There are years when the Consumer Electronics Show (CES) shows off major changes that will impact how people live for years to come. This was not one of those years. Instead, CES 2017 featured incremental changes, better uses of technology we already have, and a whole lot of stuff that will never (and should never) see the inside of a major retailer.
It was a show dominated by smart everything, including lots of things nobody was looking to add intelligence to. CES 2017 may also go down as the show where voice-controlled automation finally moved from rich people and technology geeks to significant mainstream adoption.
Everything is smart now
Walking through the various CES exhibition areas, it became very clear that dozens of companies want to add "smart" technology to anything you can possibly think of. In addition to the fitness trackers and smartwatches, there were also refrigerators that could tell when your eggs go bad, a pill box that doles out medicine as needed, a smart toothbrush that helps you find plaque, smart shirts, smart shoes, smart mirrors, various smart beds, and at least one smart pillow.
It's easy to see the niche uses for some of these items. The smart pillow, for example, analyzes sleep patterns and in theory helps people stop snoring. It's much harder to make a case for there being an actual market for most of these products. It's cool to have a refrigerator that can tell you when you are out of beer, but using smart technology to solve a problem where the previous solution was opening the door may not be practical.
TVs are getting thinner, better
Just a few years ago, CES was dominated by 3D television. This was supposed to be the savior for the industry and the next big thing for consumers. The public, of course, disagreed with that and in 2017 3D TV has about as much relevancy as Smell-O-Vision does in movie theaters.
In 2017, while manufacturers have given up on 3D, they continue to push the idea that Americans want better pictures and thinner TVs. But they also seem to acknowledge that most of the market for really thin 4K TVs won't pay much, if any, price premium for them.
CES was choked with new, thin 4K TVs. Sony (NYSE: SNE), LG (NASDAQOTH: LGEAF), Hisense, Samsung (NASDAQOTH: SSNLF), and others showed off impressive-looking screens. There were plenty of sets aimed at upscale buyers, but nearly every company peddling televisions also had high-feature, skinny 4K models at prices that would not seem ridiculous on the shelves of major electronic retailers.
Amazon's Alexa is everywhere
While some of the sillier "smart" items could be a punchline for this year's CES, a close second would be products integrating Amazon's (NASDAQ:AMZN) Alexa technology. This voice-controlled assistant, which was first launched as part of the online retailer's Echo, has clearly become the market leader when it comes to digital assistants.
Wired's David Pierce summed it up best when he said in a recent article that "you can't walk the sprawling floor of the Las Vegas Convention Center without tripping over a speaker, an appliance, or even a robot or two that supports Alexa." He then laid out just a small sampling of the companies attempting to integrate Amazon's voice-controlled digital assistant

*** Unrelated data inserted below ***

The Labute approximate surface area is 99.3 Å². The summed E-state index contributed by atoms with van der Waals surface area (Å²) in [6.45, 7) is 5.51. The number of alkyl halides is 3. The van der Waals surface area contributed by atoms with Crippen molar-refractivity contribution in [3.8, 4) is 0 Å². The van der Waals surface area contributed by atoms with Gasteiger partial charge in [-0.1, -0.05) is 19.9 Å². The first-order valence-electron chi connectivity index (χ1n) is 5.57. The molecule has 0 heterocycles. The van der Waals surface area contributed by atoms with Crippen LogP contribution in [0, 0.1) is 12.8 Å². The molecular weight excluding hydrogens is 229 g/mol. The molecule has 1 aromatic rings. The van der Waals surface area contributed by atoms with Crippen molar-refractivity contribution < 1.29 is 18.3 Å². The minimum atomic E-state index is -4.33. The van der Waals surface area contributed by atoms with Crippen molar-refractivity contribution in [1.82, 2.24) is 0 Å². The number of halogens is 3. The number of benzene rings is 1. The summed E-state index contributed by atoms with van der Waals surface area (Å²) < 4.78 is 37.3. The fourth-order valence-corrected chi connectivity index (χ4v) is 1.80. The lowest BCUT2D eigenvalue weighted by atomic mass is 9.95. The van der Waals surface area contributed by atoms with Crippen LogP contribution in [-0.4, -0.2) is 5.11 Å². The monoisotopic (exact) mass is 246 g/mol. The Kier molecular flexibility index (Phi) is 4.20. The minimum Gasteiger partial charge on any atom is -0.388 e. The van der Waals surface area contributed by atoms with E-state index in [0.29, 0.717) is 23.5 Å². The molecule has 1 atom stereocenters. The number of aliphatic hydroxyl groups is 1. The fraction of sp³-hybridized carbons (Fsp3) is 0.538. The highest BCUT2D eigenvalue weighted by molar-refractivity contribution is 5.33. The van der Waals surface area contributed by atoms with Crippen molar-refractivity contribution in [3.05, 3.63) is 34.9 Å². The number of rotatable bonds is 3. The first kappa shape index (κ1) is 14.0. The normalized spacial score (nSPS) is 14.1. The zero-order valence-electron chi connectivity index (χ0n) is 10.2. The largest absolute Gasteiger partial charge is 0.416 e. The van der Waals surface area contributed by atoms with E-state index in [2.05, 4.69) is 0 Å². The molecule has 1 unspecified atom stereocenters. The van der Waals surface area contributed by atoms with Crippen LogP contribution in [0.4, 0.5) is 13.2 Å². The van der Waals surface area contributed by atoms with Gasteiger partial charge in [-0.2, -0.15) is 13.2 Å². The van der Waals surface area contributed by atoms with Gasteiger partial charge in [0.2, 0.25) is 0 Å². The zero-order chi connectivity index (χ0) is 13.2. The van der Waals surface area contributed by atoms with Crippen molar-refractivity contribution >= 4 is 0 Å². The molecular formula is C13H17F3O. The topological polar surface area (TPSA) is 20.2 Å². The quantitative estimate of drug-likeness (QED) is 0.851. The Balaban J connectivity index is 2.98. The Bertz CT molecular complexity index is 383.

Ford rolled in with a car that summons your assistant with a button on the steering wheel. Klipsch built a speaker with an Echo Dot-sized hole at the top. Whirlpool appliances respond to commands barked at your Echo. Before long you'll change channels on your Dish Hopper DVR just by yelling at it. Even your LG fridge will work with Alexa to play music, set timers, and tell you how many tablespoons are in a cup (16).
That's just a small sampling of the Alexa-enabled/embedded devices on the show floor. In addition there were countless major and minor rivals attempting to either knock Amazon out of the lead with their own platforms or at least make an Echo-like speaker/voice-controlled assistant.
There is a lot you will never see
While CES has tons of space devoted to innovation that may hit stores immediately or at least eventually, it also has a stunning amount of products that won't make a mark outside of the show floor. For the last few years that has included robots/robot-like devices that take digital assistant and tablet technology and add it to a human-like body that can move in ways an Echo or an iPad can't.
These seem about as useful as the "Happy Birthday Paulie" robot from 1985's Rocky IV. Robots may one day be useful, valuable parts of our home, but that day is not now.
In addition, CES for the past few years has been somewhat overrun by drones. And while there are commercial uses for these unmanned flying vehicles as well as hobbyist uses, your average person does not need one nor will he or she be impacted by one in the coming year.
That lack of mass market appeal likely won't stop the same -- or new -- companies from showing off robot drones that double as smart waffle makers at CES 2018. It's an odd cycle where sometimes winners emerge, but losers take years to admit that people just don't want a water bottle that tells them how much to drink or a shirt that analyzes their exercise habits (these are both real things).